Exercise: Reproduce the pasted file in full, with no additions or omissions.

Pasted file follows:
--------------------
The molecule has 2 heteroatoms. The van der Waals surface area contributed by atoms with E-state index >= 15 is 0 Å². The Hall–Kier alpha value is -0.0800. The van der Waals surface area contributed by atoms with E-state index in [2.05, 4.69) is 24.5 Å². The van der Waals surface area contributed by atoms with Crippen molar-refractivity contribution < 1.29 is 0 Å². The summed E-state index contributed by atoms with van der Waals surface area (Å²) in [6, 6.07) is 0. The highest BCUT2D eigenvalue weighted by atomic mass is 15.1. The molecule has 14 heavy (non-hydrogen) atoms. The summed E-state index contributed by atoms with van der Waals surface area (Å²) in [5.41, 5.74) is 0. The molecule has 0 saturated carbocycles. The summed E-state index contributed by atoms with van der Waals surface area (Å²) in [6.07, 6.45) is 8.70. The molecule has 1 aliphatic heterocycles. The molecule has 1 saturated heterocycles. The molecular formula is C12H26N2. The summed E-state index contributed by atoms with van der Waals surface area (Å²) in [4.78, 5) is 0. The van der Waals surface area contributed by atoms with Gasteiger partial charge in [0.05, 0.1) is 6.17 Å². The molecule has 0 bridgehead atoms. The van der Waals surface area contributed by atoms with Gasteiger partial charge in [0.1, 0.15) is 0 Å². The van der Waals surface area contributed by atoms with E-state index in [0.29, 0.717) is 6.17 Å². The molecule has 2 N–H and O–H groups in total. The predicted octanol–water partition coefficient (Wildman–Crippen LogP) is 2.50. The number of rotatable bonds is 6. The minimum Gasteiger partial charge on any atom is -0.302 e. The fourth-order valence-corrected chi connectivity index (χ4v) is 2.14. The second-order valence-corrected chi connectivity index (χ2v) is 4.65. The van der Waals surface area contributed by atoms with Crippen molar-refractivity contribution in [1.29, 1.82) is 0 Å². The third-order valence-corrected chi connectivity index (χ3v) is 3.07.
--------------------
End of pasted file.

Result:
The molecule has 2 heteroatoms. The van der Waals surface area contributed by atoms with E-state index >= 15 is 0 Å². The Hall–Kier alpha value is -0.0800. The van der Waals surface area contributed by atoms with E-state index in [2.05, 4.69) is 24.5 Å². The van der Waals surface area contributed by atoms with Crippen molar-refractivity contribution < 1.29 is 0 Å². The summed E-state index contributed by atoms with van der Waals surface area (Å²) in [6, 6.07) is 0. The highest BCUT2D eigenvalue weighted by atomic mass is 15.1. The molecule has 14 heavy (non-hydrogen) atoms. The summed E-state index contributed by atoms with van der Waals surface area (Å²) in [5.41, 5.74) is 0. The molecule has 0 saturated carbocycles. The summed E-state index contributed by atoms with van der Waals surface area (Å²) in [6.07, 6.45) is 8.70. The molecule has 1 aliphatic heterocycles. The molecule has 1 saturated heterocycles. The molecular formula is C12H26N2. The summed E-state index contributed by atoms with van der Waals surface area (Å²) in [4.78, 5) is 0. The van der Waals surface area contributed by atoms with Gasteiger partial charge in [0.05, 0.1) is 6.17 Å². The molecule has 0 bridgehead atoms. The van der Waals surface area contributed by atoms with Gasteiger partial charge in [0.1, 0.15) is 0 Å². The van der Waals surface area contributed by atoms with E-state index in [0.29, 0.717) is 6.17 Å². The molecule has 2 N–H and O–H groups in total. The predicted octanol–water partition coefficient (Wildman–Crippen LogP) is 2.50. The number of rotatable bonds is 6. The minimum Gasteiger partial charge on any atom is -0.302 e. The fourth-order valence-corrected chi connectivity index (χ4v) is 2.14. The second-order valence-corrected chi connectivity index (χ2v) is 4.65. The van der Waals surface area contributed by atoms with Crippen molar-refractivity contribution in [1.29, 1.82) is 0 Å². The third-order valence-corrected chi connectivity index (χ3v) is 3.07.